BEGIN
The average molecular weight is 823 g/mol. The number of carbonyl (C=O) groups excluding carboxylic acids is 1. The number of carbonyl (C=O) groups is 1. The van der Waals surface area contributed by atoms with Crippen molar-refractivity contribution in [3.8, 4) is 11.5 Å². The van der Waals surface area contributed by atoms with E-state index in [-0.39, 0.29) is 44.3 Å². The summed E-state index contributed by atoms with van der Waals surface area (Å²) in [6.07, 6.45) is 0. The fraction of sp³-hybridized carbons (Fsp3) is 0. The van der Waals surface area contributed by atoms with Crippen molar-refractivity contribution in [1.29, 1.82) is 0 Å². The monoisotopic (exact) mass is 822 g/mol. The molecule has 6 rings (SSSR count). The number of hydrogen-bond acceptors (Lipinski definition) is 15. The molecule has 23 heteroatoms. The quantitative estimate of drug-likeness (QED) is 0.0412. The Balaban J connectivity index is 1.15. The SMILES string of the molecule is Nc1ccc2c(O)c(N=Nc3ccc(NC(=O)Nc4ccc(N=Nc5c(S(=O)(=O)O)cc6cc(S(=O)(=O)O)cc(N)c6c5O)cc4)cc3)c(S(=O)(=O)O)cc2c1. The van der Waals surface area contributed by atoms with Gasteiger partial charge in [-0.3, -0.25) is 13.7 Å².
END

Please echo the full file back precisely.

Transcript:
The average molecular weight is 823 g/mol. The number of carbonyl (C=O) groups excluding carboxylic acids is 1. The number of carbonyl (C=O) groups is 1. The van der Waals surface area contributed by atoms with Crippen molar-refractivity contribution in [3.8, 4) is 11.5 Å². The van der Waals surface area contributed by atoms with E-state index in [-0.39, 0.29) is 44.3 Å². The summed E-state index contributed by atoms with van der Waals surface area (Å²) in [6.07, 6.45) is 0. The fraction of sp³-hybridized carbons (Fsp3) is 0. The van der Waals surface area contributed by atoms with Crippen molar-refractivity contribution in [1.29, 1.82) is 0 Å². The monoisotopic (exact) mass is 822 g/mol. The molecule has 6 rings (SSSR count). The number of hydrogen-bond acceptors (Lipinski definition) is 15. The molecule has 23 heteroatoms. The quantitative estimate of drug-likeness (QED) is 0.0412. The Balaban J connectivity index is 1.15. The SMILES string of the molecule is Nc1ccc2c(O)c(N=Nc3ccc(NC(=O)Nc4ccc(N=Nc5c(S(=O)(=O)O)cc6cc(S(=O)(=O)O)cc(N)c6c5O)cc4)cc3)c(S(=O)(=O)O)cc2c1. The van der Waals surface area contributed by atoms with Gasteiger partial charge in [-0.3, -0.25) is 13.7 Å².